• Strain and put into vessel to be used for dipping eggs; let cool a bit, add the vinegar and stir.
  • Add hard-boiled eggs and let sit in dye for approximately 15-20 minutes
  • Let dry completely and then rub the eggs lightly with vegetable oil if you want a light shine

For YELLOW – Turmeric Spice

  • Two cups water + 1 Tbsp turmeric + 1 Tbsp vinegar creates this vibrant yellow.
  • Boil for about 15 minutes until color is a deep yellow
  • Pour into vessel to be used for dipping eggs; let cool a bit, add the vinegar and stir.
  • Add hard-boiled eggs and let sit in dye for approximately 15-20 minutes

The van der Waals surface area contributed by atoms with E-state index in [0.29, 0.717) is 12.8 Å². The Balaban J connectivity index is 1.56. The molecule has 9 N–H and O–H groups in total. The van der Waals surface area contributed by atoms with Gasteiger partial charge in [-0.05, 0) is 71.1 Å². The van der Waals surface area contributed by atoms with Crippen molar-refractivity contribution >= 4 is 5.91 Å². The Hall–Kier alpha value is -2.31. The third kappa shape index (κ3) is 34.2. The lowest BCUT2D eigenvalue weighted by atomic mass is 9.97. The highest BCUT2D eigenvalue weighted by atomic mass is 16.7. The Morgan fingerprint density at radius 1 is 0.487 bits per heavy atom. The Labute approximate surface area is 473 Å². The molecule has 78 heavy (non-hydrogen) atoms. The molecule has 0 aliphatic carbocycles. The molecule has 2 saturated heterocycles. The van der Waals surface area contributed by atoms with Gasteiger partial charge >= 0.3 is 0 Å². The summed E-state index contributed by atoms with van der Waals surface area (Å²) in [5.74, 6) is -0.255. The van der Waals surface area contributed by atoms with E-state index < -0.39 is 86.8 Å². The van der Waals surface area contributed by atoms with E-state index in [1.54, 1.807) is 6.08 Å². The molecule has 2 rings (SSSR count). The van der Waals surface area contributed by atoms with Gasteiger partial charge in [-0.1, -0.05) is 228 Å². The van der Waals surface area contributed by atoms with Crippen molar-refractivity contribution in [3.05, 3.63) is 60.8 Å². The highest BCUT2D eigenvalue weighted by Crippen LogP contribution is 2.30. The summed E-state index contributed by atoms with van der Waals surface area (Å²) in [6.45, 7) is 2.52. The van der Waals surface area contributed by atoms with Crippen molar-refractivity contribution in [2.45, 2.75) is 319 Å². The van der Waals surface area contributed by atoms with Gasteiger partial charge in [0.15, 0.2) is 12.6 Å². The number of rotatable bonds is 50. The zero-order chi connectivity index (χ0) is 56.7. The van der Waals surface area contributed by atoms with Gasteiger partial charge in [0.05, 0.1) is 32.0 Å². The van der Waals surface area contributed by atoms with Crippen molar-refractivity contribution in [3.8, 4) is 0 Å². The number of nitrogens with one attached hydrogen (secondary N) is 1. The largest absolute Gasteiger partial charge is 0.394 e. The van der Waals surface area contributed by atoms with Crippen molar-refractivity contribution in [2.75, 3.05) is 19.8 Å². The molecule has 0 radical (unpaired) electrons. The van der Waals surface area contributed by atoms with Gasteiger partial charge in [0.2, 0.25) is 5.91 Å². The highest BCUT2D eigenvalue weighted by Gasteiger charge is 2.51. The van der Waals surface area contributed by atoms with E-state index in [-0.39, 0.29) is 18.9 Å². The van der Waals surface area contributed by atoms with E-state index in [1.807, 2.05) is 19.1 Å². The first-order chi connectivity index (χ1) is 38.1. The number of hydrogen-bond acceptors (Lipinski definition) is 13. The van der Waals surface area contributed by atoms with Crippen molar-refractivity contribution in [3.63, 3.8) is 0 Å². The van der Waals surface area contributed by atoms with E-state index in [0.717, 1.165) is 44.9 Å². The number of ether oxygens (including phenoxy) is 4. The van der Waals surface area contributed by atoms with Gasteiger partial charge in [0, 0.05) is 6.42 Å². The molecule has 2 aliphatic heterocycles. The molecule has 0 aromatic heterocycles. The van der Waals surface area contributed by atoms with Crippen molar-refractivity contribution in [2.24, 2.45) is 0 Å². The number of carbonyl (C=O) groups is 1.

• Let dry completely and then rub the eggs lightly with vegetable oil if you want a light shine

Notes

Pressure Cooking Hard-Boiled Eggs
Ingredients
  • 3-12 large eggs
  • 1 cup water Ice and water for water bath
Instructions
  1. Put a rack or steamer basket and 1 cup of water in an electric pressure cooker: Add your eggs to the basket and lock the lid in place. Turn on the pressure cooker and set to LOW: For eggs, you want LOW pressure (not HIGH).
  2. Cook your eggs for 5 minutes on low and then leave in pressure cooker for 5 minutes on natural release. Manually release to allow any remaining steam to escape.
  3. Combine water and ice in a large bowl and let sit while the eggs cook. Once the eggs are finished, remove them from the pressure cooker and Immediately plunge them into the ice bath: Let them cool completely in the water for a minimum of 5 minutes.